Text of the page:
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Should You Go Vegan?

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Photographed by Christy Kurtz
Veganism has never been trendier, with the rise of wellness bloggers such as Deliciously Ella and Raw Vegan Blonde, the hype of a plant-based diet is nothing if not smugly alluring. Beyonce herself preaches the virtues of a 22 day vegan diet, based on the thinking that it takes 21 days to break a habit. In June of this year, she teased fans with a forthcoming announcement, which somewhat disappointingly was a new commitment to almond milk rather than a new album. Spurred on by my desire to be one step closer to Beyonce and the recent news from the World Heath Organisation that processed meat is as bad for you as smoking, I embarked on a journey into veganism. How hard can it be to cut meat, dairy and all other animal associated products from your diet?

Day 1

After a weekend of over indulgence that consisted of not one but two black pudding based meals, a beef wellington and at least four milky lattes, I feel ready for a fresh start of clean eating.

I begin with fruit, Coyo and a soy milk coffee, an easy enough switch. Lunch is a lentil and chickpea soup from a local café, at this point I would normally choose either bread or brown rice accompaniment, today I have both for fear that I will starve without. For dinner I make a cashew nut and mange-tout stir-fry, I try to liven it up with a few chilli flakes and render my meal inedible as the entire jar cascades over my first home cooked vegan meal. I pick around it sadly, have a mint tea and an early night.

Day 3

During days 1 and 2, I eat exactly the same thing, afraid of deviating from the small pool of ‘safe’ food. Feeling a little more adventurous by Wednesday, I pick up an almond milk and berry smoothie on my way into work from a spin class and halfway through drinking I read the ingredients more carefully – honey. Uh oh. I feel disappointed in myself and reluctantly stop drinking. After another lunch of a lentil-based soup, my stomach is enormous. The increase of fibre in my diet has made my stomach as round, hard and as uncomfortable as if I’d eaten a watermelon. I poke it in the mirror of my work bathroom, wondering if Beyonce ever feels this way.

Tonight I venture out for dinner, feeling quite nervous about the options available. I try to convince my boyfriend to eat somewhere specialist, but he’s not for turning, so we head to a local bistro where I eat all of the bread and very little else. There are vegetarian options galore but to turn a vegetarian courgetti dish into a vegan meal means the sacrifice of a pesto and parmesan topping and despite my request it still arrives with a cheesy scattering, and without, it’s a pretty joyless plate. I look at my boyfriend eating his buttery mash and feel a genuine prickle of tears in my eyes. Feeling deeply unhappy I start to google ‘vegan junk food’ that I can gorge on when we leave. I am told by the boy that I must ‘emotionally detach myself from food’, which is easy enough for him whilst eating his pork chop. I buy a Cadbury’s Bourneville bar on the walk home and eat it before we’re even through the door with all the satisfaction of Augustus Gloop.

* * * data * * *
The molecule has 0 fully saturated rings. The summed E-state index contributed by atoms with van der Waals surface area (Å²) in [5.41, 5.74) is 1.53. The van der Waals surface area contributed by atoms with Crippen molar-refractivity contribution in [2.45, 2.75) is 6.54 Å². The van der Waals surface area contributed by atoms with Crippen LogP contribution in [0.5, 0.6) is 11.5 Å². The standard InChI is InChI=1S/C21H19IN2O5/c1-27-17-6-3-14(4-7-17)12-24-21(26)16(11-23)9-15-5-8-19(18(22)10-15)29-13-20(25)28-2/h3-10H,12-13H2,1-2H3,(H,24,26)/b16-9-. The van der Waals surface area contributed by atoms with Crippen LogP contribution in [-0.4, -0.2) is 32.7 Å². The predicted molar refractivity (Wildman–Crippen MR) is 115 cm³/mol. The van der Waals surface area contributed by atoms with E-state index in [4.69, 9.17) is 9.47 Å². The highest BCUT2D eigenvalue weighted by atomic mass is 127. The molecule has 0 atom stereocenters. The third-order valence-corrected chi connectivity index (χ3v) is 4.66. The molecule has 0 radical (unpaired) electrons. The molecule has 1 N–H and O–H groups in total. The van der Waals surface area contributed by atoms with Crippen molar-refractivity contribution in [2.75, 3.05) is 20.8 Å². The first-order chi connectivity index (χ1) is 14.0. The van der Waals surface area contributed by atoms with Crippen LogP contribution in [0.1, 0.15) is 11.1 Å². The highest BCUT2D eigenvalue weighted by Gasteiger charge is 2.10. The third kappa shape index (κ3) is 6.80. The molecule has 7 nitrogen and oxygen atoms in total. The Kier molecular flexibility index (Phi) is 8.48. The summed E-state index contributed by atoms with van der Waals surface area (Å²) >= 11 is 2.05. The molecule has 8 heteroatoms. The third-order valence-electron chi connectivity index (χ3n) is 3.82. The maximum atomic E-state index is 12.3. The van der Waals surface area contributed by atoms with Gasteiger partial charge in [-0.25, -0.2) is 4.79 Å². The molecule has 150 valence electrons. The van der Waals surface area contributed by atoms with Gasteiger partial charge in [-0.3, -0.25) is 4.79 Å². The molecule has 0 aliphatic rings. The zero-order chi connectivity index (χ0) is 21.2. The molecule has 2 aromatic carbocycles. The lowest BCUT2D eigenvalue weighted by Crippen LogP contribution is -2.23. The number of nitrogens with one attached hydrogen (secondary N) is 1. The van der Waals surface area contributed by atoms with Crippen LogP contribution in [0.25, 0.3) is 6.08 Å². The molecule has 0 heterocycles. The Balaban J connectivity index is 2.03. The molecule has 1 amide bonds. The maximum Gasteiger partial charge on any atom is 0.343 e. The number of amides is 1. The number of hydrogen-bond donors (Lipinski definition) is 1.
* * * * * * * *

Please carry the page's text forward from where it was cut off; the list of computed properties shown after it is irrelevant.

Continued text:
Day 5

I feel good. The bloat has gone, my skin is clearer and I’m realising that to eat vegan just means making smarter choices, preparing your food at home and probably never going out for a nice meal with friends again. But then, Mildreds. Thank god for Mildreds. Soho’s most popular vegetarian restaurant also makes for the best vegan dinner, no deprivation here – just beautiful, wholesome plant based deliciousness. I have a polish beetroot burger, sweet potato fries, vegan mayonnaise (how?!), a peanut butter brownie and a bottle of organic wine to myself to celebrate. Hurrah.

Day 6

After the joy of Mildreds, I feel buoyed and have a very wholesome day of pilates, green juices and associated smugness, but then dinner approaches. I’m meeting my family for a meal at The Savoy Grill. Not exactly the best choice but it’s been booked forever. A wise friend advises that I eat beforehand to avoid misery so I scoff a salad and head to the grill, which gives top billing to steak and pies. Sad face. Despite being the most supportive person in my life, my mum cannot hide her bitter disappointment that I’m not going be sharing a chateaubriand with her, and can’t even have ‘a little bit of pate’?! I stick to my guns and ask if their mushroom risotto can be made without dairy, and it can, but honestly there’s a difference between what can and what should be done.

Day 7

A busy week at work has left me feeling rundown, a stress rash that had started appearing on my eyelids worsens and spreads across my face and all I want to do is eat some butter. I go out for lunch and fall at the first hurdle, I take comfort in an onion soup with a hot cheesy crouton, quickly followed by a roast chicken with all the trimmings. I eat this as quickly as a condemned man and immediately feel full and full of guilt. Agreeing with my tablemates that veganism is not for me, I decide to move forward with a measure of moderation. From now on I will be much more aware of where my food comes from. I will choose more vegetarian options and be mindful of the origins of the meat I’m eating. But for me, the glow of a vegan diet could never replace the happiness I feel eating a fuss free meal with my friends.
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